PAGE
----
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Friday, 22 June 2018

Book Review: Snap by Belinda Bauer

I think this is my book of the year - yes I know we're just nudging towards the end of June, but I really can't see another book coming along that touches me in the way this one did. It's absolutely heart breaking in places, but despite the darkness of its subject matter it is full of humour. The main character Jack, a young boy who carries truly Dickensian misery upon his shoulders is a wonderful creation and it would be a very cold reader who didn't develop a strong affection for him; empathise with the incredible burden he carries around.

They say we should never judge a book by its cover, though to some extent we all do. One look at the seemingly bland cover for this book suggest that the publisher must have some confidence in the story between the covers. There's no moody artwork, no mysterious font, instead we get an almost abstract cover with the title set at an odd angle.

1998 - Pregnant Eileen Bright leaves her three children in stifling heat - Jack, Joy and baby Merry - in a broken down car to phone for help, only she is never seen alive again - shades of the real life M50 killing which occurred in 1988 and to this day remains unsolved. This event starts the book and the early section of the story bounces back and forth between this horrendous event and the present day (the present day in the novel of course). Three years have passed since the crime and in that time Eileen Bright's husband has suffered a complete breakdown and walked out on his three children. Jack, the eldest. is determined to keep his family together and he takes to a life of crime in order to feed and clothe his two young sisters. The three child characters - Jack, Joy and Merry are particularly strongly drawn - so well realised are they that the reader's emotions are expertly manipulated each time they tale centre stage.  The book also contains Inspector John Marvel, who is  a recurring character in several of the author's books - I've never really liked him before but in this book he really comes alive and there is a strong chemistry between him and the ever so likeable Jack. The two character become one of the most original double acts in all of crime fiction. When these two share the page the book becomes so much more than a tightly plotted crime thriller - it takes off and leaves no doubt that Belinda Bauer must now be considered among the very best writers working today, whatever the genre.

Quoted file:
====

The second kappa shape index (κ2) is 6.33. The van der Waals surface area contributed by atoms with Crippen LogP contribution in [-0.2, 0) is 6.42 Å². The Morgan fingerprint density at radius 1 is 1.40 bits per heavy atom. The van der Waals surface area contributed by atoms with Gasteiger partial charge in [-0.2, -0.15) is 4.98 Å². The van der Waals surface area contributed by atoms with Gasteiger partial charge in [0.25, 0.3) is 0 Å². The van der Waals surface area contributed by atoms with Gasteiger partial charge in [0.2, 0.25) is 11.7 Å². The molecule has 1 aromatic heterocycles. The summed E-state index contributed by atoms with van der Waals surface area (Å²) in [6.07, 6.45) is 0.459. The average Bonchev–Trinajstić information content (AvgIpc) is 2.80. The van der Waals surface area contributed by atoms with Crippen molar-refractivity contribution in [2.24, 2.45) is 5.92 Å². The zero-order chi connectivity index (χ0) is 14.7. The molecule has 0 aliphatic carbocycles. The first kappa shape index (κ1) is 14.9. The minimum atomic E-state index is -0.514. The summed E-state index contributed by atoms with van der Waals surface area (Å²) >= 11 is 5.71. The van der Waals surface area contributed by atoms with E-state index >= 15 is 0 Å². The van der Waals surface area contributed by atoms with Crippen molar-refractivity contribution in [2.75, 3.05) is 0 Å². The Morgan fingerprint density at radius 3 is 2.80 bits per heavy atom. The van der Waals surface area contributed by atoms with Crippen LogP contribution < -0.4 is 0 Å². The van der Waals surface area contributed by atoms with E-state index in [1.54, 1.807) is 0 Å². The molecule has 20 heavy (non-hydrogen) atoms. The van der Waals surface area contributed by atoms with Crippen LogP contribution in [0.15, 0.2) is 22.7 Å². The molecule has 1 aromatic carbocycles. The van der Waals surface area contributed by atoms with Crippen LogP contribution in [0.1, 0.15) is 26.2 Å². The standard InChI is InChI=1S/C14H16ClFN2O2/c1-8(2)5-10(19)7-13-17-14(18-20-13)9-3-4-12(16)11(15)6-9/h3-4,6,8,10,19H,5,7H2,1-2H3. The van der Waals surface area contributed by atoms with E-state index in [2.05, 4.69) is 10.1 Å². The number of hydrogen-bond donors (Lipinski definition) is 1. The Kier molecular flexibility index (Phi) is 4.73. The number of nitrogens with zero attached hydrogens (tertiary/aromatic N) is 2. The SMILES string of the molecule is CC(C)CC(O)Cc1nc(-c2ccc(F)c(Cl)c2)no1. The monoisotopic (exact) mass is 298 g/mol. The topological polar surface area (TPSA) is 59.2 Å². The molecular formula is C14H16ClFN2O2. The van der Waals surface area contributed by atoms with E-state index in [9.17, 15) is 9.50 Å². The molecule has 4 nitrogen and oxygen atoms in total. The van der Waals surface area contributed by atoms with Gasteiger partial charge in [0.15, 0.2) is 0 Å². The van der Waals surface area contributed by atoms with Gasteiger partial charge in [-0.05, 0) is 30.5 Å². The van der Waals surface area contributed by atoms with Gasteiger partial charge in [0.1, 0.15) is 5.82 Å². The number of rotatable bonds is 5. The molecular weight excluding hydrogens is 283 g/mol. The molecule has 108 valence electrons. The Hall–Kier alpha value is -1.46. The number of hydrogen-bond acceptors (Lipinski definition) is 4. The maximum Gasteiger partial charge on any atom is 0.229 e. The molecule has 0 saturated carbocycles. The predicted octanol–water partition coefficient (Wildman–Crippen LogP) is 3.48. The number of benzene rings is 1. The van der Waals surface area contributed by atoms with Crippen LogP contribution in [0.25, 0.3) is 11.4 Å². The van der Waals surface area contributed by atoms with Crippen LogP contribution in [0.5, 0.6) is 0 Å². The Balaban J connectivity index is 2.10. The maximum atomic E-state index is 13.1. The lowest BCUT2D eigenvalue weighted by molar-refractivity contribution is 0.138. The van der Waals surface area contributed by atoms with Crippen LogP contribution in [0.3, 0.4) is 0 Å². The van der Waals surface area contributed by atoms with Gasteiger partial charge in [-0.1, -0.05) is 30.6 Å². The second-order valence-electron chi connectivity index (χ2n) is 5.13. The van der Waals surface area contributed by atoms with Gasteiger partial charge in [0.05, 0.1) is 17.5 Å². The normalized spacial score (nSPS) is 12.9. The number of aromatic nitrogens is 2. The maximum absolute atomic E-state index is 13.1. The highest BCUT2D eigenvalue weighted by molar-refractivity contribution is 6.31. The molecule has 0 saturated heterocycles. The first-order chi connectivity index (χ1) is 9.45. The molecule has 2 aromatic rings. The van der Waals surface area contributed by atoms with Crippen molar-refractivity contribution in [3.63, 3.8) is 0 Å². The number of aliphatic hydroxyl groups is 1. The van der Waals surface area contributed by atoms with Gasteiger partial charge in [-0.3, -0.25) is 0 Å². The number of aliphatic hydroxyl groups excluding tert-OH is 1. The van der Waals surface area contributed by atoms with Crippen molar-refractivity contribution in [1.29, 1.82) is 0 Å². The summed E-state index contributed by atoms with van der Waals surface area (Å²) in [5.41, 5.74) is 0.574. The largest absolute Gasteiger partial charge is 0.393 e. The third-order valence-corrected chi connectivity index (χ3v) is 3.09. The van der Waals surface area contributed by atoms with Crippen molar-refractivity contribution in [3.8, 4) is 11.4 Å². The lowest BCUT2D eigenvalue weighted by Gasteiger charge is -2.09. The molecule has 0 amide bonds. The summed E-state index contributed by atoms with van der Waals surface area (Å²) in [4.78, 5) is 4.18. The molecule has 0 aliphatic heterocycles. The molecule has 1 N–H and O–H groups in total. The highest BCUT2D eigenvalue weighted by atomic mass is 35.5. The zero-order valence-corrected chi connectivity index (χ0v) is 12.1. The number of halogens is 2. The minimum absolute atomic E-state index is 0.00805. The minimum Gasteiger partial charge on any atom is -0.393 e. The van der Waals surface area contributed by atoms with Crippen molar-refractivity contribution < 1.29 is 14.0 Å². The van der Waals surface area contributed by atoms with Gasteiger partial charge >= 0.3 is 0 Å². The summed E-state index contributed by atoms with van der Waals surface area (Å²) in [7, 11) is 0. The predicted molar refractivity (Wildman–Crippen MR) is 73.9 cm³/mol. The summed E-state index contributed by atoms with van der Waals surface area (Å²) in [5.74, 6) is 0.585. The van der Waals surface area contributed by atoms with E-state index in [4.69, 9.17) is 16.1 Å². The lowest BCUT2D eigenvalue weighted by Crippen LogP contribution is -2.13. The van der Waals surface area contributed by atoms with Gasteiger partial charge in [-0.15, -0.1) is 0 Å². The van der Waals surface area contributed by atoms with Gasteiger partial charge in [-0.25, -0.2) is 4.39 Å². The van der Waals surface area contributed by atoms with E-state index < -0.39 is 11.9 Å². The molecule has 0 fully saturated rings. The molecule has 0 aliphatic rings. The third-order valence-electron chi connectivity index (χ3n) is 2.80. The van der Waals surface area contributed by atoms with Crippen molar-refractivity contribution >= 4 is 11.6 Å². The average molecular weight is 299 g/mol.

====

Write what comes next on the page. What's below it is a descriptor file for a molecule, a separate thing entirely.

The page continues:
This is one of those rare books that I didn't want to end, and I'll likely read it again before too long. Absolutely wonderful - a dark psychological crime thriller that ultimately leaves the reader smiling. Now that takes some doing.




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